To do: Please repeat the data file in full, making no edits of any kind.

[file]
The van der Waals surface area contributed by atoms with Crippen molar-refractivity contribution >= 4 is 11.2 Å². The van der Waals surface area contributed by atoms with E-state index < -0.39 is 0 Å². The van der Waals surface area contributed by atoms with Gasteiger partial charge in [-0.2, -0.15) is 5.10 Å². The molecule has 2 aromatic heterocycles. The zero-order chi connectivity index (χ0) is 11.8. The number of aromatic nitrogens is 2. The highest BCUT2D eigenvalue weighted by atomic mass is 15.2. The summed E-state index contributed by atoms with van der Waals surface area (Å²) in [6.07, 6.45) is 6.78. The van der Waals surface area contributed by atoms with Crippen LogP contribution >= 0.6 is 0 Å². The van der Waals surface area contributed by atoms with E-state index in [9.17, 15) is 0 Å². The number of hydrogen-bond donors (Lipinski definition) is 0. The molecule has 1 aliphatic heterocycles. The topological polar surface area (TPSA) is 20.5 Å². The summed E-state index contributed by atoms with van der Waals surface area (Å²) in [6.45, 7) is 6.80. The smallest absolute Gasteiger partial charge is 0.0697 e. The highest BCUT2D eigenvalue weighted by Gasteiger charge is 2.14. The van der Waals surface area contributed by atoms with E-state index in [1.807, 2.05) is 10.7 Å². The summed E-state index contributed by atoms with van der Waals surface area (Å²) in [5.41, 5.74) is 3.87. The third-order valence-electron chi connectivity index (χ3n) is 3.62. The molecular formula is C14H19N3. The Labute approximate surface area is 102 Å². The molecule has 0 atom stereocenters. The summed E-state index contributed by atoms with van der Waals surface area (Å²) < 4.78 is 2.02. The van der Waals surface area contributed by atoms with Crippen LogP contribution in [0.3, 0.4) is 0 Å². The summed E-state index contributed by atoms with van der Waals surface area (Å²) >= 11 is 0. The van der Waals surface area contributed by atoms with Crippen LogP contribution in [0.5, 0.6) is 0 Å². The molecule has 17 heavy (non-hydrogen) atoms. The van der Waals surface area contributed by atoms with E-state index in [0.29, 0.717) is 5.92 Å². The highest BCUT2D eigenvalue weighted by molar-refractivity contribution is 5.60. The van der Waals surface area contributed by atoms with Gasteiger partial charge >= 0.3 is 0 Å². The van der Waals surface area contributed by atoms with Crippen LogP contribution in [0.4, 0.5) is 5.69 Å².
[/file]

The van der Waals surface area contributed by atoms with Crippen molar-refractivity contribution >= 4 is 11.2 Å². The van der Waals surface area contributed by atoms with E-state index < -0.39 is 0 Å². The van der Waals surface area contributed by atoms with Gasteiger partial charge in [-0.2, -0.15) is 5.10 Å². The molecule has 2 aromatic heterocycles. The zero-order chi connectivity index (χ0) is 11.8. The number of aromatic nitrogens is 2. The highest BCUT2D eigenvalue weighted by atomic mass is 15.2. The summed E-state index contributed by atoms with van der Waals surface area (Å²) in [6.07, 6.45) is 6.78. The van der Waals surface area contributed by atoms with Crippen LogP contribution >= 0.6 is 0 Å². The van der Waals surface area contributed by atoms with E-state index in [9.17, 15) is 0 Å². The number of hydrogen-bond donors (Lipinski definition) is 0. The molecule has 1 aliphatic heterocycles. The topological polar surface area (TPSA) is 20.5 Å². The summed E-state index contributed by atoms with van der Waals surface area (Å²) in [6.45, 7) is 6.80. The smallest absolute Gasteiger partial charge is 0.0697 e. The highest BCUT2D eigenvalue weighted by Gasteiger charge is 2.14. The van der Waals surface area contributed by atoms with E-state index in [1.807, 2.05) is 10.7 Å². The summed E-state index contributed by atoms with van der Waals surface area (Å²) in [5.41, 5.74) is 3.87. The third-order valence-electron chi connectivity index (χ3n) is 3.62. The molecular formula is C14H19N3. The Labute approximate surface area is 102 Å². The molecule has 0 atom stereocenters. The summed E-state index contributed by atoms with van der Waals surface area (Å²) < 4.78 is 2.02. The van der Waals surface area contributed by atoms with Crippen LogP contribution in [0.3, 0.4) is 0 Å². The summed E-state index contributed by atoms with van der Waals surface area (Å²) >= 11 is 0. The van der Waals surface area contributed by atoms with Crippen LogP contribution in [0.5, 0.6) is 0 Å². The molecule has 17 heavy (non-hydrogen) atoms. The van der Waals surface area contributed by atoms with E-state index in [0.29, 0.717) is 5.92 Å². The highest BCUT2D eigenvalue weighted by molar-refractivity contribution is 5.60. The van der Waals surface area contributed by atoms with Gasteiger partial charge >= 0.3 is 0 Å². The van der Waals surface area contributed by atoms with Crippen LogP contribution in [0.4, 0.5) is 5.69 Å².